Home | Reviews | Articles | Festivals | Competitions | Other | Contact Us

Elgar Symphonies and Froissart Overture  

Overture: Froissart, op.19 (1890)

Symphony No.1 in A, op.55 (1907/1908)

Symphony No.2 in E, op.63 (1910/1911)


Philharmonia Orchestra, Sir Andrew Davis

Signum Classics SIGC0179 [2 CDs TT: 67:55 + 57:23]

Andrew Davis has been an Elgarian all his career – he recorded Falstaff and the Enigma for Lyrita in 1974 (re–issued on SRCD 301) – and during his time as Chief Conductor of the BBC Symphony Orchestra he gave many fine Elgar performances – I can recall a very satisfying, and very moving, account of the 2nd Symphony at the Proms in 1992 – and over the years his vision of this music has grown in stature. These performances derive from live performances given in the Queen Elizabeth Hall, on London’s South Bank, on 20 May 2007 (2nd Symphony) and 12 April 2007 (Froissart and 1st Symphony), and thus represent some of Sir Andrew’s most recent thoughts on this composer. 


The Froissart Overture was Elgar’s first major orchestral work, and although seemingly thoroughly Elgarian in tone, he was still finding his voice and this work has its flaws in construction and as such it requires a firm hand at the helm. Sir Andrew delivers a very fine, tight, performance and, strangely, at times he manages a French feel to the music – which sticks out like a sore thumb when listening. For the rest, it’s a fine exposition of the music, but there is, occasionally, a slight scrappiness in the playing of the violins.


Despite its seeming to be an extrovert wok, I have always felt the 1st Symphony to be full of the loneliness Elgar said he felt as a creative artist. Sir Andrew seems to find this strand too, in this interpretation. This is a splendid performance of a difficult score, and with almost perfect tempi – although some may feel the scherzo to be a trifle too fast, for he has to put the brakes on for the trio, not marked in the score, and Elgar was nothing if not meticulous in conveying to the performer exactly what he wanted – and a total regard for Elgar’s markings this is just about as good as it gets. Perhaps, for just a few bars, Sir Andrew doesn’t quite make the transition into the recapitulation of the first movement as coherent as it should be, but this is a minor point. The recording is bright and clear, although I would have welcomed a more precise, and louder, sound from the timpani at times, and the balance is fine, giving a good concert hall perspective to the performance – you feel as if you’re in the best seats in the house. I should point out that this is a performance which takes the correct amount of time required for performance, not the bizarre timings printed in the booklet which claims the first movement to be 7 minutes 32 seconds long. Better proof reading is called for here.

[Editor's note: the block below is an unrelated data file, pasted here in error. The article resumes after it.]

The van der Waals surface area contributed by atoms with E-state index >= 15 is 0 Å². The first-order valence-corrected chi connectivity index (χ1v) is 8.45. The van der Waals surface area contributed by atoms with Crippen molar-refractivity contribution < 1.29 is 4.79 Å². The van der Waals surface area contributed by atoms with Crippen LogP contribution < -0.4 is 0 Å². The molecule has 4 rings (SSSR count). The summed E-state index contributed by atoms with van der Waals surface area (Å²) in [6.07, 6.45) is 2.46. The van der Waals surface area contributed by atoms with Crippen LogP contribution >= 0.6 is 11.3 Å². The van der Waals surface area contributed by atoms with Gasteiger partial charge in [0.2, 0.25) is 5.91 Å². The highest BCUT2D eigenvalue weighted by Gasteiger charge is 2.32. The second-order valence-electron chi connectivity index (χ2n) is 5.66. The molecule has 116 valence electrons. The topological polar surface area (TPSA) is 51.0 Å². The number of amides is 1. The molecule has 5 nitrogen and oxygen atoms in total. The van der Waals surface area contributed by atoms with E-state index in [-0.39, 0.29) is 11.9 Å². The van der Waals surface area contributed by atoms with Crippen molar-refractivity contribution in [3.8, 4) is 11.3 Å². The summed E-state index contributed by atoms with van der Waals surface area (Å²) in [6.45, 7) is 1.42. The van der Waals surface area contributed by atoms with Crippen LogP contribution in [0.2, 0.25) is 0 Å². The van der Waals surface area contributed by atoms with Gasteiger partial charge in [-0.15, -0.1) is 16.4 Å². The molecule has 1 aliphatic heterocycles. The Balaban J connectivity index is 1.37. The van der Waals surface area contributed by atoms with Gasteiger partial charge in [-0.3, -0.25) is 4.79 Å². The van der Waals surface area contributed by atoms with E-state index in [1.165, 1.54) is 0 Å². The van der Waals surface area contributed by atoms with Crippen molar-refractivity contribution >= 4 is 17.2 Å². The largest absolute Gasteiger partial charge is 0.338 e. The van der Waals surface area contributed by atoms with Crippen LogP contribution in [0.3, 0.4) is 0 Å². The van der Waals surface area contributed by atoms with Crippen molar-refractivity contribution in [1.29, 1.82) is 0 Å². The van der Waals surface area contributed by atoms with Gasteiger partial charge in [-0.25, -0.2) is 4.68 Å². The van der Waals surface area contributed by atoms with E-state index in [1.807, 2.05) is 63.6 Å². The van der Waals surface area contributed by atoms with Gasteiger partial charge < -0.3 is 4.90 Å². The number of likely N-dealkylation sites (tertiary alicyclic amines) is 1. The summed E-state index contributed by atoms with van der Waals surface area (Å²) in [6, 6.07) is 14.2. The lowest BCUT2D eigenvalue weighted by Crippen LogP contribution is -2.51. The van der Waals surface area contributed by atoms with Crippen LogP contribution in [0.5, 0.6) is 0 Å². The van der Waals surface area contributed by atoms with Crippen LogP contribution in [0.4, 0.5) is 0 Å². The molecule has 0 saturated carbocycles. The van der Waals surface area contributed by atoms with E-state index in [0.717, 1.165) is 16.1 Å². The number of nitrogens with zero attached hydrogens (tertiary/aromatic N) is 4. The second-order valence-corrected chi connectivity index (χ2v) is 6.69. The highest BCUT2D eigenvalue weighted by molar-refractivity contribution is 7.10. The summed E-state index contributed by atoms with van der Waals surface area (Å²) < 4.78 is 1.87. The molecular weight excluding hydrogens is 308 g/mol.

The performance of the 2nd Symphony is even better! Here Sir Andrew fully understands the spirit of delight which comes rarely, and we have an opening movement of great breadth and urgency, a slow movement – surely Larghetto is too fast for a funeral march? – which is broad and poignant, a quicksilver scherzo, with sinister undertones in the middle section and in the finale, always a difficult movement to bring off correctly, Sir Andrew achieves an apotheosis of great stature and, ultimately calm and serenity. As with the recording of the 1st Symphony this disk has a marvelously clear sound, allowing one to hear many felicities of orchestration, particularly in the inner parts, which so often go unnoticed.


Here is the perfect meeting: a great British orchestra, with a great British conductor, who is a true Elgarian, playing great British music, and these performances can take their place besides the great recordings of these works by Elgar himself, Barbirolli, Boult and Handley.


Bob Briggs